people will want him to do that. And it'll focus on...
GROSS: It sounds like you don't want him to do that.
Mr. BRADLEY: Well, I think that he ought to take a little time off--that's
what I think--and write his memoirs. He can always come back. But I think
that, you know, if anyone should play the role of the leader of the party,
it's the person who was nominated by the party, which is Al Gore. And I think
that that is, unfortunately, difficult to do if you have a president who seeks
to do that himself--a former president. So I question whether, in the long
run, it'll be that helpful for the party, but I think he's a man of great
talent and he has deep conviction about some issues and he likes the fray and
so I don't know what ultimately he'll end up doing.
GROSS: What role would you like to see Al Gore play in the Democratic Party?
Mr. BRADLEY: Well, I think that he is the person who was the nominee and I
think that he should be given certain right to be heard and the right to lead
the party when they're in opposition.
GROSS: Now it's interesting to hear you say that about him since he was your
Mr. BRADLEY: Well, but I lost to him and, you know, to the victor goes the
spoils. And part of the spoils is appointing--is taking over that role. I
mean, certainly I'll try to have my voice heard but I think ultimately--for
example, the head of the Democratic National Committee--I think that Al Gore
should have had as great a voice as President Clinton in who that person would
be. And I think that, to me, that's a good way to proceed.
GROSS: How do you see the Clinton legacy, for better or for worse?
Mr. BRADLEY: Oh, I think that there will be some things that people look back
and say he did very well. The budget agreement in 1993 that really set the
stage for the balanced budget, the NAFTA agreement, the World Trade
Organization agreement and the most-favored nation status for China all kept
America engaged in the world, kept pushing open trade further, kept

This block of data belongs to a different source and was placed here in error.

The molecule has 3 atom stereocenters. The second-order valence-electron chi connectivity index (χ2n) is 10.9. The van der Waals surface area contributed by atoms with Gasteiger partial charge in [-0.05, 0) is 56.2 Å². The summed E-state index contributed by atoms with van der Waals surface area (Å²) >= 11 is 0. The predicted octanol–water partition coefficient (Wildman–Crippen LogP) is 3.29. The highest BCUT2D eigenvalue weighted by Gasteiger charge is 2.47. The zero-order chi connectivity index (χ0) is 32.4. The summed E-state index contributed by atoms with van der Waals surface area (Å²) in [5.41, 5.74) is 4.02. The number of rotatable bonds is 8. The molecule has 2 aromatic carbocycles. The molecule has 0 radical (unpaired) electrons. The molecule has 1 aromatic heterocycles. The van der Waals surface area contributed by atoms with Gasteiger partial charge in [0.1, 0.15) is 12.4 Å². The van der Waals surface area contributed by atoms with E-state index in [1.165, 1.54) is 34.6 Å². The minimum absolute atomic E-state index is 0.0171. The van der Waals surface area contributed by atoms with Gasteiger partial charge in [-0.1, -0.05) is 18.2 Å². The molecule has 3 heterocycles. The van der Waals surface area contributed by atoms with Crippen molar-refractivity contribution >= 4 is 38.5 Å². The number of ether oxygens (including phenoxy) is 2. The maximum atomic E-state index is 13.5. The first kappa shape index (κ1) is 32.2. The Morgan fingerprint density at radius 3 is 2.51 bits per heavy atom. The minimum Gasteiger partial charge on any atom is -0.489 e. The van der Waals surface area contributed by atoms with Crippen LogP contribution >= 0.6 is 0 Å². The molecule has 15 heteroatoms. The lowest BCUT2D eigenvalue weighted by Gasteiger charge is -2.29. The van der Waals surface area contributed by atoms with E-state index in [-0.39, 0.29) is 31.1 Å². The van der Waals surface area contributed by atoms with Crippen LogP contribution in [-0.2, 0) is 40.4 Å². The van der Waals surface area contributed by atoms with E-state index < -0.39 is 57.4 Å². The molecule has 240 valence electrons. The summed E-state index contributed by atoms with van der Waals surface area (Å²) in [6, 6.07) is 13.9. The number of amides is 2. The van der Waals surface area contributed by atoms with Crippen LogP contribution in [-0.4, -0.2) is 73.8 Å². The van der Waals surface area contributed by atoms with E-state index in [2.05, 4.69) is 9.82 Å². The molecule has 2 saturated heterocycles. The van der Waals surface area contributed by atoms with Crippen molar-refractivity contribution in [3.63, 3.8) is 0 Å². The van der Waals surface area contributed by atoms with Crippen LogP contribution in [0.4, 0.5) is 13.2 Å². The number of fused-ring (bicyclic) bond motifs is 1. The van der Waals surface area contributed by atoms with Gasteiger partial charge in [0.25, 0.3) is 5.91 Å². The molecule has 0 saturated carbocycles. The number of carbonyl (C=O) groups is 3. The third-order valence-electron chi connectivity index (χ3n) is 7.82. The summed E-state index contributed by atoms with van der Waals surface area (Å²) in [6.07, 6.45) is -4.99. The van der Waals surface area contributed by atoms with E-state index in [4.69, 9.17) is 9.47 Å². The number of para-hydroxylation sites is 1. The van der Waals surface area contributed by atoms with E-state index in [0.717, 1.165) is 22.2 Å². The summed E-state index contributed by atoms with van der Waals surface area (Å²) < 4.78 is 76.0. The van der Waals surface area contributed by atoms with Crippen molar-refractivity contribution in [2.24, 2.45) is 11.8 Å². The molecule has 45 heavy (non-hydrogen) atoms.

acknowledging the extent to which our future's inextricably entwined with the
rest of the world. I think those are things that you can look at and say, you
know, those were significant accomplishments. I think you can look on the
other side and say that, you know, there were issues that he didn't handle
well. I don't think that Russia was particularly a distinguished
accomplishment. To the contrary, I think that we've lost a decade with
Russia. You can look at some of the things that he did, for example, in terms
of welfare reform which, when it passed, was basically a Republican bill and
which people supported with his urging, risking a bill that was destructive
ultimately to children. Now he ameliorated that with future actions, but the
original bill was one that was difficult to take.
And then I think that people will look back and see a man of enormous talent,
great talent, with a very large ambition for himself and for the country and
find that it was squandered from time to time by his other failings. And I
think that will be the judgment of history. I think that the most significant
accomplishment, of course, will be the booming economy of this period and his
attempt to redefine the Democratic Party as a party of the center and to take
small steps as opposed to big steps. Now that's not always good, in my
opinion, if you're a leader.
GROSS: What are you going to be doing on Inauguration Day?
Mr. BRADLEY: You know, I haven't thought about it. I'll probably be working.
I mean, I'll probably tune in and listen to George W. Bush's inauguration
speech because I'm, you know, a political speaker. I like to hear what he's
gonna say, how he's gonna say it. Other than that, I'll be getting up with my
family and going to work and having a full day.
GROSS: Do you feel that his legitimacy as president is at all compromised by
what went on during the Florida aftermath?
Mr. BRADLEY: Well, I think that there are a number of things. First, I
think that ultimately the Supreme Court made the decision, not the people.